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Paul Poberezny's Granddaughter Recounts First Cross-Country Solo Flight

 

Audra Hoy
Pilot Audra Hoy got closer to her checkride after her recent cross-country solo flight.

Note: Audra Hoy is granddaughter of EAA Founder Paul Poberezny

You would think the idea of a solo cross country wouldn't be too overwhelming once you've logged a handful of solo hours outside the pattern, but it was. I was about to fly more than 50 nautical miles to an airport I don't know, over terrain I don't know, deal with new towers, not get lost, and get there and back without bending metal? Yikes!

After detailed planning of my course, filing my VFR flight plan, and numerous pep talks to myself, off I went to Central Wisconsin Airport (CWA). I departed OSH and headed northwest following my planned course. With the timer going I started looking for my first checkpoint, found it, and got there right when I planned to. Perfect! One checkpoint down, four to go.

By this time everything was trimmed up and my main focus was a) fly the plane, b) maintain my altitude, c) don't get lost, d) talk to all the right people, e) keep an eye on the aircraft, and f) try to relax and have fun.

It was a beautiful, clear day and it was incredibly bumpy. Wasn't expecting that but the airplane was running great and it wasn't anything I couldn't handle, so onward we go.

After the Winneconne checkpoint, I contacted Milwaukee approach to request VFR flight following. ATC told me I was just leaving its airspace and to contact Minneapolis Center. As I was looking for my second checkpoint, I contacted MSP Center. They asked me to stand by. Meanwhile, I located my second checkpoint - still on schedule.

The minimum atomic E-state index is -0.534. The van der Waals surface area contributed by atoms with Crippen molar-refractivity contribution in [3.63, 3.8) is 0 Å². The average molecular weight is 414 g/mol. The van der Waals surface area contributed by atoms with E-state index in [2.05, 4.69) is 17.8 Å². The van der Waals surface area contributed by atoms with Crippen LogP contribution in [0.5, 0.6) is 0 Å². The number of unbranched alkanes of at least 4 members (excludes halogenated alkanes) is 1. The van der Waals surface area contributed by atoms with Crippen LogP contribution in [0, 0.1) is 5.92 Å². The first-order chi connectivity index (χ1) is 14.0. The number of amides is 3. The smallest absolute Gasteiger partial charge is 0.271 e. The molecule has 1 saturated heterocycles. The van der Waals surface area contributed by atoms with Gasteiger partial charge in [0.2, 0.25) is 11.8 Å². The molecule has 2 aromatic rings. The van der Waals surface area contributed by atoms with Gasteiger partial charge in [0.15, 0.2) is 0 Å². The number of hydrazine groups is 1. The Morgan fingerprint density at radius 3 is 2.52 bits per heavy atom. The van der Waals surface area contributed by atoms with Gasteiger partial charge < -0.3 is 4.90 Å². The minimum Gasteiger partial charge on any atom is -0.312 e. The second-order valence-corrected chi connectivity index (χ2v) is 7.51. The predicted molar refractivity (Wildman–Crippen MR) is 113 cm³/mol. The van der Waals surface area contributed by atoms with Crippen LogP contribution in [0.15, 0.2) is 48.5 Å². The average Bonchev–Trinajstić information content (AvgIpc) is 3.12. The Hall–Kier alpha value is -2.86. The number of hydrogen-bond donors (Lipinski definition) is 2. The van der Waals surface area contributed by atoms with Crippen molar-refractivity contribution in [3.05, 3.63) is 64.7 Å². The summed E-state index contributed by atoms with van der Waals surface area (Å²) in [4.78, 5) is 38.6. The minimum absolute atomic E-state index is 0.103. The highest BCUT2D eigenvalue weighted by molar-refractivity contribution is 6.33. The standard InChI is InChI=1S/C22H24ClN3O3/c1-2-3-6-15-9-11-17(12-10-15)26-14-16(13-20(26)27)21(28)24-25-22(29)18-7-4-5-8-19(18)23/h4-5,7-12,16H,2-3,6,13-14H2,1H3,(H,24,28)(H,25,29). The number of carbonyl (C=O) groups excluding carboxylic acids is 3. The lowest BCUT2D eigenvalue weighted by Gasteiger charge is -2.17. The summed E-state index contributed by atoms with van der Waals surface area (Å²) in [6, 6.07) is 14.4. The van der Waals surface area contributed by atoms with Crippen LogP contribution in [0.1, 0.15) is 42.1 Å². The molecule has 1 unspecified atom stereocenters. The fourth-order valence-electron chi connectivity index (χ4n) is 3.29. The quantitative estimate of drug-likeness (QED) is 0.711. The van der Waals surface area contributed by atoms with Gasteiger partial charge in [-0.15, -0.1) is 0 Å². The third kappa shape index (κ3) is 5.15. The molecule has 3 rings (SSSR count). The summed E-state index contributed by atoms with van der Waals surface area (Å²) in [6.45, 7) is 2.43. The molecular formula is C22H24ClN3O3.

As I was approaching my third checkpoint I still hadn't heard from MSP Center. After contacting them again and initiating VFR flight following, I found my third checkpoint and was still on schedule, chugging along and reminding myself to relax.

On to my fourth checkpoint - by far the hardest one to locate. After much searching, I found it. Although I was not actively using the GPS to navigate, I was very glad to have it to double-check myself.

I found my final checkpoint 10 miles later - all right, we were in the home stretch now.

Fifteen miles out I listened to the CWA ATIS for the current ATIS code, weather, and active runway information. The flying gods were shining down on me: The airport was dead ahead and the sun was shining off the hangars. I had the airport in sight, contacted MSP Center, and terminated flight following.

I called CWA 12 miles out and told them I was inbound landing. They told me to call 3 miles out for Runway 35. I called 3 miles out and was told the winds had changed and he wanted me to enter the right downwind for Runway 8. Not a big change, but big enough to make you internally go, "Wait, what?"

The landing at CWA could have been prettier, but it was safe - and like my dad told me, every landing is perfect when you are alone. So, my landing was perfect - a total greaser (wink).

I requested a taxi back to return to OSH but mentioned that I would need some time to reorganize. I switched to my next flight plan, terminated my VFR flight plan, gathered my thoughts, called my husband to let him know I got there safely, and did a little internal cheer. Come on, who wouldn't?

Heading home it was much easier to relax. Still bumpy and still the same balls to juggle, but my confidence factor was much higher.

As much as there is to keep you busy, man, it's lonely up there all by yourself. I know I'll grow to appreciate flying by myself as I become more proficient, but right now, I really enjoy having the company.

I still have my long cross-country to do, but it is not as intimidating as it once was. The big question is, where do I want to go?

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